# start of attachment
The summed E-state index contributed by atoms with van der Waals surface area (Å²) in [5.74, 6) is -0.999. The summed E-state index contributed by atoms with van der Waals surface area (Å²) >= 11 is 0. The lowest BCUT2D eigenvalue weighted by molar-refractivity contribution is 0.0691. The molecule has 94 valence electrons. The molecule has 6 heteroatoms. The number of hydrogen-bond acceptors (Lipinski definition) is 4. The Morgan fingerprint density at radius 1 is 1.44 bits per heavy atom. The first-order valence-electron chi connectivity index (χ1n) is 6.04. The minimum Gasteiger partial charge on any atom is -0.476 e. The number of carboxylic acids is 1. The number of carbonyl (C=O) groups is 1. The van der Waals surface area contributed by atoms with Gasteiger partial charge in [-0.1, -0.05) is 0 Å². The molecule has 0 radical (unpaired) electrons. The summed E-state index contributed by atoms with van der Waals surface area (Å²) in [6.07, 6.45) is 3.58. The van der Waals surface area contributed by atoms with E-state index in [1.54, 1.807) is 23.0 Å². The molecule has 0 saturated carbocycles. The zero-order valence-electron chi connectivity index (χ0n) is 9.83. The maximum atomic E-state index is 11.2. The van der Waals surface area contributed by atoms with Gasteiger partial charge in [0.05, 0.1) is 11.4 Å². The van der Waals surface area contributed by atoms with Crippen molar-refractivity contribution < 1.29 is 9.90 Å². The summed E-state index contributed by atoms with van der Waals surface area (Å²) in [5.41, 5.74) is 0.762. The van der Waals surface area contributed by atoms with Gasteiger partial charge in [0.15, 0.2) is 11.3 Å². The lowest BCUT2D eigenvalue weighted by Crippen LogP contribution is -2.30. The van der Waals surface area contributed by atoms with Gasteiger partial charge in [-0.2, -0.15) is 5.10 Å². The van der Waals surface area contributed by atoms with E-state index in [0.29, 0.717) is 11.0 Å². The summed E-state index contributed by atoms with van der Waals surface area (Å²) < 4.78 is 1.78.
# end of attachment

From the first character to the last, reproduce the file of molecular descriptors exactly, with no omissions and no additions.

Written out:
The summed E-state index contributed by atoms with van der Waals surface area (Å²) in [5.74, 6) is -0.999. The summed E-state index contributed by atoms with van der Waals surface area (Å²) >= 11 is 0. The lowest BCUT2D eigenvalue weighted by molar-refractivity contribution is 0.0691. The molecule has 94 valence electrons. The molecule has 6 heteroatoms. The number of hydrogen-bond acceptors (Lipinski definition) is 4. The Morgan fingerprint density at radius 1 is 1.44 bits per heavy atom. The first-order valence-electron chi connectivity index (χ1n) is 6.04. The minimum Gasteiger partial charge on any atom is -0.476 e. The number of carboxylic acids is 1. The number of carbonyl (C=O) groups is 1. The van der Waals surface area contributed by atoms with Gasteiger partial charge in [-0.1, -0.05) is 0 Å². The molecule has 0 radical (unpaired) electrons. The summed E-state index contributed by atoms with van der Waals surface area (Å²) in [6.07, 6.45) is 3.58. The van der Waals surface area contributed by atoms with E-state index in [1.54, 1.807) is 23.0 Å². The molecule has 0 saturated carbocycles. The zero-order valence-electron chi connectivity index (χ0n) is 9.83. The maximum atomic E-state index is 11.2. The van der Waals surface area contributed by atoms with Gasteiger partial charge in [0.05, 0.1) is 11.4 Å². The van der Waals surface area contributed by atoms with Crippen molar-refractivity contribution < 1.29 is 9.90 Å². The summed E-state index contributed by atoms with van der Waals surface area (Å²) in [5.41, 5.74) is 0.762. The van der Waals surface area contributed by atoms with Gasteiger partial charge in [0.15, 0.2) is 11.3 Å². The lowest BCUT2D eigenvalue weighted by Crippen LogP contribution is -2.30. The van der Waals surface area contributed by atoms with Gasteiger partial charge in [-0.2, -0.15) is 5.10 Å². The van der Waals surface area contributed by atoms with E-state index in [0.29, 0.717) is 11.0 Å². The summed E-state index contributed by atoms with van der Waals surface area (Å²) < 4.78 is 1.78.